What's interesting about Winged Foot is that the overall land area is relatively tame when held against a number of other area Westchester located courses. The East has a quality closing trio of holes and for those who have the opportunity to come and play I strongly urge an equal number of rounds here. Tillinghast marvelously created a routing for both courses that never fails to keep one on your toes. The East, is by no means, the least. From all the courses I have played in The Empire State, the East would be a borderline call for top ten placements. That's not meant to detract from what the course provides but a testament to how very competitive New York is on the private side of golf offerings.
M. James Ward
I have always preferred The East, and my love continued yesterday. The Gil Hanse renovation is just fabulous and the extension of greens and the meshing of fairways into greens is also fabulous. Everyone was raving about the now updated West yesterday at lunch, and I hope to see that in the future. Winged Foot is also hosting 40 Officers and Enlisted from the US Navy, Marines, and Coast Guard on Friday of Fleet Week. Great course(s) at a great club. #GoNavy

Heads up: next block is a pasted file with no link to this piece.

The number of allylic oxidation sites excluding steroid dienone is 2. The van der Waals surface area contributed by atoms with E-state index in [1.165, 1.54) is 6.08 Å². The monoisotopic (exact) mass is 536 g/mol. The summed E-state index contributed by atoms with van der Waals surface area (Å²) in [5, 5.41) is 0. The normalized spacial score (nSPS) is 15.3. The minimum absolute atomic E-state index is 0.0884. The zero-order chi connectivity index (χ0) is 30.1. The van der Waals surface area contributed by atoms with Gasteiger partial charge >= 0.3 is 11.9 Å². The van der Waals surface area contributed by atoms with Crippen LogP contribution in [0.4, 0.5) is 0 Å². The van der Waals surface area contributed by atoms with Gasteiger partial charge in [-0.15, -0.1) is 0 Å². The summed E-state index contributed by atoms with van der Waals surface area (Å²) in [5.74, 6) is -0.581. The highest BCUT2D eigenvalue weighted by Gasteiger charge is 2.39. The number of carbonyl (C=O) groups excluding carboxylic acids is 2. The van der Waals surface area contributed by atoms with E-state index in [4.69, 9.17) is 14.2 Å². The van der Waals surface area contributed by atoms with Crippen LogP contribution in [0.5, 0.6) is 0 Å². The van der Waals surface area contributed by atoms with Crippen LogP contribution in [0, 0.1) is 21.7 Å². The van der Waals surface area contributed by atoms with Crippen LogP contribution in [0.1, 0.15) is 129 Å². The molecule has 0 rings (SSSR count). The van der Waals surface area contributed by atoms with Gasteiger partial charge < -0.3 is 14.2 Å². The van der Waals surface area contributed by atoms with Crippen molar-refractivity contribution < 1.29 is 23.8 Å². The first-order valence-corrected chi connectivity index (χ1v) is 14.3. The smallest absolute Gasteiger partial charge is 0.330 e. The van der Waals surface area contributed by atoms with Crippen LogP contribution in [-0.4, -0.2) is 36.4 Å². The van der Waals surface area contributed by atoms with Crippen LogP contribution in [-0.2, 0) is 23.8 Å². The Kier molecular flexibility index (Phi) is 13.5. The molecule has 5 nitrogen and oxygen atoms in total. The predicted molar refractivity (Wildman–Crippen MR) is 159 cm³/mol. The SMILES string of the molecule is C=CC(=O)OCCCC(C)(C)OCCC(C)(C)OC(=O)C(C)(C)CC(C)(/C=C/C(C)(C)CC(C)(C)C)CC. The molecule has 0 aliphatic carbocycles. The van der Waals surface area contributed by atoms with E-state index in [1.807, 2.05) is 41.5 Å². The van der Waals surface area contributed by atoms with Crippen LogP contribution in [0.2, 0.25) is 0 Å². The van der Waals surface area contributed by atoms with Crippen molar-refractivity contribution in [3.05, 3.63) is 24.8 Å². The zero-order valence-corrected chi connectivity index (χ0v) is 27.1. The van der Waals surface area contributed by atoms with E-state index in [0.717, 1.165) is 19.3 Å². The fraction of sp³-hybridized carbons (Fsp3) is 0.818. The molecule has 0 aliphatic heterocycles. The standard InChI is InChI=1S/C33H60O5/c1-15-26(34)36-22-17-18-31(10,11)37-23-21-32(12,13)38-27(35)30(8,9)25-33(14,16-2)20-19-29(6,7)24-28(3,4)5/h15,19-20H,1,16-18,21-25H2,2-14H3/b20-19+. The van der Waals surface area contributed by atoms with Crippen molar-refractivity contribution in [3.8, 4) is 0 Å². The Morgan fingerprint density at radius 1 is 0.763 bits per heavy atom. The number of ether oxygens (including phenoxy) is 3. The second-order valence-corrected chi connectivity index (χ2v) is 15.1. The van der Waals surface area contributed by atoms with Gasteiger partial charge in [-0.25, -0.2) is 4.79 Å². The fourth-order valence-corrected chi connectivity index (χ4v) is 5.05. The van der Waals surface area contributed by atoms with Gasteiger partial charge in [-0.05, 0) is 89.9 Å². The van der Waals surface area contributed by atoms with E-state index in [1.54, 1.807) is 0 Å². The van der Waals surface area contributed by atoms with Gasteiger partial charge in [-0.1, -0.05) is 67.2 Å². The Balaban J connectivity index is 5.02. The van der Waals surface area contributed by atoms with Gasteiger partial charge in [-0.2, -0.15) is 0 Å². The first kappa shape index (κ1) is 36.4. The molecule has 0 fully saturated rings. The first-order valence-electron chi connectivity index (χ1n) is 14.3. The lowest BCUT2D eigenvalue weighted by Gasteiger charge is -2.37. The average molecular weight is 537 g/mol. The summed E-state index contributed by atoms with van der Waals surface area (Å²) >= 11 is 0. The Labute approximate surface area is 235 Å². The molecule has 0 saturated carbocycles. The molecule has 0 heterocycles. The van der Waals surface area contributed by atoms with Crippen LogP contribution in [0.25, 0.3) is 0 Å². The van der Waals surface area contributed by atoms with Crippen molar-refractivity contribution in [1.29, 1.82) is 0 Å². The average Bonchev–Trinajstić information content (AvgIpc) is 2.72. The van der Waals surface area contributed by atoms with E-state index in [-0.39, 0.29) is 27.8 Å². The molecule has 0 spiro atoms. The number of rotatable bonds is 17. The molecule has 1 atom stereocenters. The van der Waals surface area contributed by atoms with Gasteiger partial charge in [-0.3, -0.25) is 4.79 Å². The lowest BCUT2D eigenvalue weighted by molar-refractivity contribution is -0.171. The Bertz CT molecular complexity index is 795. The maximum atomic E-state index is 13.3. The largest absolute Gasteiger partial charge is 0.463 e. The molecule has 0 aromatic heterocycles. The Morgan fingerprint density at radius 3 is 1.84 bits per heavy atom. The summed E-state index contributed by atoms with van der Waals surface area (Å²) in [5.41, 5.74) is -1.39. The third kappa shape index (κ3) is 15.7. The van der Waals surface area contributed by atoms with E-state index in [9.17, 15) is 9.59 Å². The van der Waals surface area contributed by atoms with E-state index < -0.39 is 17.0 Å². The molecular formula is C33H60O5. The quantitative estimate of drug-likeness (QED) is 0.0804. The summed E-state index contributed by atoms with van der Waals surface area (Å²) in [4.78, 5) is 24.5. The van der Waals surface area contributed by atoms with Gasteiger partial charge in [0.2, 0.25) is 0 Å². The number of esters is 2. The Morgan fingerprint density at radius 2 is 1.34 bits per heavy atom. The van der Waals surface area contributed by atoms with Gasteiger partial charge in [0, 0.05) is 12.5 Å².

The defining characteristics of Winged Foot are its greens, which almost all slope back-to-front and have narrow entry areas. In the 1920s the press dubbed them "bottle-necks." Being above the hole is not recommended. In their 1923 brochure announcing the opening of both courses (East and West), the golf committee warned the golfer about the first two holes on the East course. "A dollar bill couldn't lie level on either of the first two greens with their pitches and roll."
The second hole is named "Man O'War" because of the necessity of keeping your shot left, or, as in horse racing, in the pole position, to keep out of trouble. At the time of the course's opening "Man O'War" was a popular race horse. Although all the greens on the course slope back-to-front there is never a time you think they are unfair; the ninth green, for example, has a hump in the rear that serves as a backstop.
Tillinghast's description of Winged Foot sums up how much effort he put into the greens, "The holes are like men, all rather similar from foot to neck, but with the greens showing the same varying characters of human faces."